Note that for linear learning methods (especially online algorithms), the storage and computational cost is largely determined by the number of nonzeros in each data vector, i.e., the in our case. It is thus crucial not to use a too large .
3.2 An Experimental Study on “0-bit” GCWS
Figure 2 reports the test classification accuracies on 0-bit GCWS for hashing the NGMM kernel (solid curves) and the GMM kernel (dashed curves). In each panel, we also report the original linear kernel and NGMM kernel results using two solid and marked curves, with the upper curve for the NGMM kernel and bottom curve for the linear kernel. We report results for . We also need to choose , the number of bits for encoding each hashed value ; we reports experimental results for .
The classification results confirm, just like the prior work , that the “0-bit” GCWS scheme performs well for hashing the NGMM kernel. Clearly, the accuracies are affected by the choice of , but not too much especially when is not too small. In general, we recommend using a larger if the model size is affordable. The training cost is largely determined by , not much by . See  for the training time comparisons for different values.
Often times, practitioners are particularly interested in choosing large enough to exceed the accuracy of linear kernel. This is because in practice linear models are often used and a simple recipe which can be more accurate than linear models and does not increase much the computational cost would be highly desirable. We can see from Figure 2 that typically does not have to very large in order to outperform the original linear model.
We propose the “generalized intersection (GInt)” kernel and the related “normalized generalized min-max (NGMM)” kernel. The original (histogram) intersection kernel has been popular in (e.g.,) computer vision. Interestingly, the NGMM kernel can be viewed as an “asymmetrically transformed” version of the GInt kernel from the perspective of recently proposed “asymmetric hashing” . Our kernel SVM experiments on 40 UCI datasets illustrate that the NGMM kernel typically outperforms the GInt kernel. The recently proposed 0-bit GCWS scheme performs well for approximating the NGMM kernel, as expected. For readers who are interested in Nystrom method (another scheme for kernel linearization), please refer to an earlier technical report .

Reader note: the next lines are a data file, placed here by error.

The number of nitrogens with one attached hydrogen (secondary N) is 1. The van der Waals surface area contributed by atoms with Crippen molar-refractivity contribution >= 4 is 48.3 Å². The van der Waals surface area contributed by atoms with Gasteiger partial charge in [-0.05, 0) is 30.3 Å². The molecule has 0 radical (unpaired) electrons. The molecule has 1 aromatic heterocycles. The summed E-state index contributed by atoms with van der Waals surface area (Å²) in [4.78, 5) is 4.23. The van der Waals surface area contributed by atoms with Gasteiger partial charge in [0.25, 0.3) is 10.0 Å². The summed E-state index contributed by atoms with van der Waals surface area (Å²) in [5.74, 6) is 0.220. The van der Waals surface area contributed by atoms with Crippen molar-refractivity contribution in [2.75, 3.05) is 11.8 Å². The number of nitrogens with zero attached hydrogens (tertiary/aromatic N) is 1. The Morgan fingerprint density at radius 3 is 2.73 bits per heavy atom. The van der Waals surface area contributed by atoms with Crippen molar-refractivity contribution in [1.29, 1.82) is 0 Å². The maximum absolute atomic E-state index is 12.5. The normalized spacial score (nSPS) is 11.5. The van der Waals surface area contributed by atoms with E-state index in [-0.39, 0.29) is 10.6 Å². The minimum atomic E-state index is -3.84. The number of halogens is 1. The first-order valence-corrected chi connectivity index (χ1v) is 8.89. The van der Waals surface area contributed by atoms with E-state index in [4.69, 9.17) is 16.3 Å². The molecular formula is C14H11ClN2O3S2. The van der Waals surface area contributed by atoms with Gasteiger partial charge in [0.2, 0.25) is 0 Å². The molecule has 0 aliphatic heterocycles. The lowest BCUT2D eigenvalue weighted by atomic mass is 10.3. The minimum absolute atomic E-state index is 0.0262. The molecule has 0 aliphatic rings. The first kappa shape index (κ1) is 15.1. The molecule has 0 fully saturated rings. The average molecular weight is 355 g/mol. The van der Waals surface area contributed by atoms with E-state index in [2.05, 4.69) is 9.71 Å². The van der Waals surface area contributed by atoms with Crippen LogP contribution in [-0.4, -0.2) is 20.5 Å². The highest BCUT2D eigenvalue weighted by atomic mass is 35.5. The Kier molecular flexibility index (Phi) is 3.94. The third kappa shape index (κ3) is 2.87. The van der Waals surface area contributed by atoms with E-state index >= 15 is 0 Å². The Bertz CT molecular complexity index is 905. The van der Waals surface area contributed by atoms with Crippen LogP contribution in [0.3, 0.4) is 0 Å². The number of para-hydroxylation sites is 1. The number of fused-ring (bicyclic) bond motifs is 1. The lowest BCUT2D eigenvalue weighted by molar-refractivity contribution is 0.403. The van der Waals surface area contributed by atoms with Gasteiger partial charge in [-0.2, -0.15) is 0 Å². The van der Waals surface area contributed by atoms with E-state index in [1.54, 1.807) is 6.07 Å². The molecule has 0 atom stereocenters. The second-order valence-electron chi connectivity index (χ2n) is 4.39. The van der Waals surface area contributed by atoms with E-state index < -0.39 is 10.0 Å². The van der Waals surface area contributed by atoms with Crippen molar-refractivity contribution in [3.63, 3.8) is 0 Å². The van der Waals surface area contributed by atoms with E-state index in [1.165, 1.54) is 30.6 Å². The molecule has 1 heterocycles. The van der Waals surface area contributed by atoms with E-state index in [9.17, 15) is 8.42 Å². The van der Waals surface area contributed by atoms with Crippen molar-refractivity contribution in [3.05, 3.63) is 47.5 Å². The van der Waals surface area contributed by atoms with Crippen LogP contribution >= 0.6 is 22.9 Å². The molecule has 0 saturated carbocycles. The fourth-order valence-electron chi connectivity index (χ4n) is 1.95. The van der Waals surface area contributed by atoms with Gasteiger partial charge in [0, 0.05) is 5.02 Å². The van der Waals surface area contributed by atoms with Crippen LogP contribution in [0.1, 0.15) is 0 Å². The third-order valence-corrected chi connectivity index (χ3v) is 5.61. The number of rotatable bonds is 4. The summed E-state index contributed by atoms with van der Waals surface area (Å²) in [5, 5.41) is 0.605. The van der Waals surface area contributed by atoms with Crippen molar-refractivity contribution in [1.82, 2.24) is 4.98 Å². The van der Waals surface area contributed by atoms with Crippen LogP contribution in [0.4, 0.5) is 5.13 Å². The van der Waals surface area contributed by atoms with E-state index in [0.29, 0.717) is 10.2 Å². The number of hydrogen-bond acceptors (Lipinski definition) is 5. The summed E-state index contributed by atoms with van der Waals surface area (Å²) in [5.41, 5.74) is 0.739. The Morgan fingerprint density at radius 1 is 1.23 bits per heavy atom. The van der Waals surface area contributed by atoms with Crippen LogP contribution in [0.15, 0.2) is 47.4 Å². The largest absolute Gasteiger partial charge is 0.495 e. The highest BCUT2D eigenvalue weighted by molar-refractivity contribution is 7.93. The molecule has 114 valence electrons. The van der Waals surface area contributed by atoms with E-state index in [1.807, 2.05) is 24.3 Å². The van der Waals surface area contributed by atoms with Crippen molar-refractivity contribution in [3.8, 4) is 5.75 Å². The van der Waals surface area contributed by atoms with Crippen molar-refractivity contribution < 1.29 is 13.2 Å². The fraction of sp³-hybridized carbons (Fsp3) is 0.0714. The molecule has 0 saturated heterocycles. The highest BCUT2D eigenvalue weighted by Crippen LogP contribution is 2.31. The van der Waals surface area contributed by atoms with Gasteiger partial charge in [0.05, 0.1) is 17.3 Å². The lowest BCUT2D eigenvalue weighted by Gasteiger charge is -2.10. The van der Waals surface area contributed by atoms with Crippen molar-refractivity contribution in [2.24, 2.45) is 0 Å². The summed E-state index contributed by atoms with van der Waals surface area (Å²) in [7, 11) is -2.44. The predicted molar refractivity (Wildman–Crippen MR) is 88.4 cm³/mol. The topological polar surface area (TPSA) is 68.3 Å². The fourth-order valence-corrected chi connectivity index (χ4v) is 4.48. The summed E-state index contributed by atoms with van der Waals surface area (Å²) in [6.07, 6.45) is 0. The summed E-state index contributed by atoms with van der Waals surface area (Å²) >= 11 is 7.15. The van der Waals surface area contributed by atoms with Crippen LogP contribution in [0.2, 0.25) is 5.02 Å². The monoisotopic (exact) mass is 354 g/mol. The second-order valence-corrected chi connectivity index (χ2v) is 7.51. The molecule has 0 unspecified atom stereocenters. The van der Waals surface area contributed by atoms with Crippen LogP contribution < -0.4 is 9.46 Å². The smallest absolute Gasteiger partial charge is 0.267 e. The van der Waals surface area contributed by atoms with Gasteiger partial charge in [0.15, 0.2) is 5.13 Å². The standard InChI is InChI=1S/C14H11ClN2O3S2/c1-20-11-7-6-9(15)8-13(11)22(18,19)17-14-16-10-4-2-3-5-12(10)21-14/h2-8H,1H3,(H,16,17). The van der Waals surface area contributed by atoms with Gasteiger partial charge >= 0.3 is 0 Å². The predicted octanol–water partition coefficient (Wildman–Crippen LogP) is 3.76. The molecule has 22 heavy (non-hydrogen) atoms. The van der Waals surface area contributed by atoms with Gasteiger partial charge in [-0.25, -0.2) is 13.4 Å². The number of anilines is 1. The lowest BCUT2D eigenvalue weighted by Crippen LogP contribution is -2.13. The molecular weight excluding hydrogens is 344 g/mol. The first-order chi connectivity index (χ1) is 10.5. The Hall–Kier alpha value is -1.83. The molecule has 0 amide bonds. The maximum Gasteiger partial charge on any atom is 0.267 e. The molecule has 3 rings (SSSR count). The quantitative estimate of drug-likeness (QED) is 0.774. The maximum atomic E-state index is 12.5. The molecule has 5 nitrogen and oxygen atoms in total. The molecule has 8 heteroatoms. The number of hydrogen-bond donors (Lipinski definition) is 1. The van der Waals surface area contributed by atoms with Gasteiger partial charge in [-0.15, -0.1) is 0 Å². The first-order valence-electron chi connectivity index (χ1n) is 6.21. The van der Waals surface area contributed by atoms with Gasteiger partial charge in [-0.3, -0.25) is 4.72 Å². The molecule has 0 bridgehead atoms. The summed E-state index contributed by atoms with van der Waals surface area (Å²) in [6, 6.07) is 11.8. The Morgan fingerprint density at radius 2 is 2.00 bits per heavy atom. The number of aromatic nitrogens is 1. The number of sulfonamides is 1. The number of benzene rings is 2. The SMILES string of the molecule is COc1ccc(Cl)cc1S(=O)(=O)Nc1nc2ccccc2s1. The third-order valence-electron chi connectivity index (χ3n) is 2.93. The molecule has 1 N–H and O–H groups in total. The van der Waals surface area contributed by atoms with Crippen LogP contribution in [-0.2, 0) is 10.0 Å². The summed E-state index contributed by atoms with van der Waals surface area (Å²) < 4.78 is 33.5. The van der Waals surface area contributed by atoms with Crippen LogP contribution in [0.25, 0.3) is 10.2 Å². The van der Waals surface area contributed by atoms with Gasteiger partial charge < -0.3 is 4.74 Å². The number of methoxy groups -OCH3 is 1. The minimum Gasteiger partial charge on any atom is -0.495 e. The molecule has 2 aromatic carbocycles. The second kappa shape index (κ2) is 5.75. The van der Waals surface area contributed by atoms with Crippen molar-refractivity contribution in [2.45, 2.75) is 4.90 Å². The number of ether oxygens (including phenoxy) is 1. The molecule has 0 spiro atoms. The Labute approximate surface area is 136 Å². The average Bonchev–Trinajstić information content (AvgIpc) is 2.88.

In this study, we focus on reporting results for classification. Obviously, the techniques can be used for many other tasks including regression, clustering, and near neighbor search. One notable advantage of the (0-bit) GCWS is that the hashed values are of discrete nature and can be directly used for building hash tables in the context of sublinear time near neighbor search. The Nystrom method dos not offer this benefit. Note that in the context of near neighbor search, the GCWS hashing provides a scheme for searching near neighbors in terms of not only the NGMM kernel distance but also the GInt kernel distance, because NGMM is a monotonic transformation of GInt.
While the results of this (short) report appear to support more the GMM kernel than the GInt kernel, we hope these two simple (tuning-free) kernels (NGMM and GInt) can provide practitioners more options to choose the appropriate method for their specific domain applications.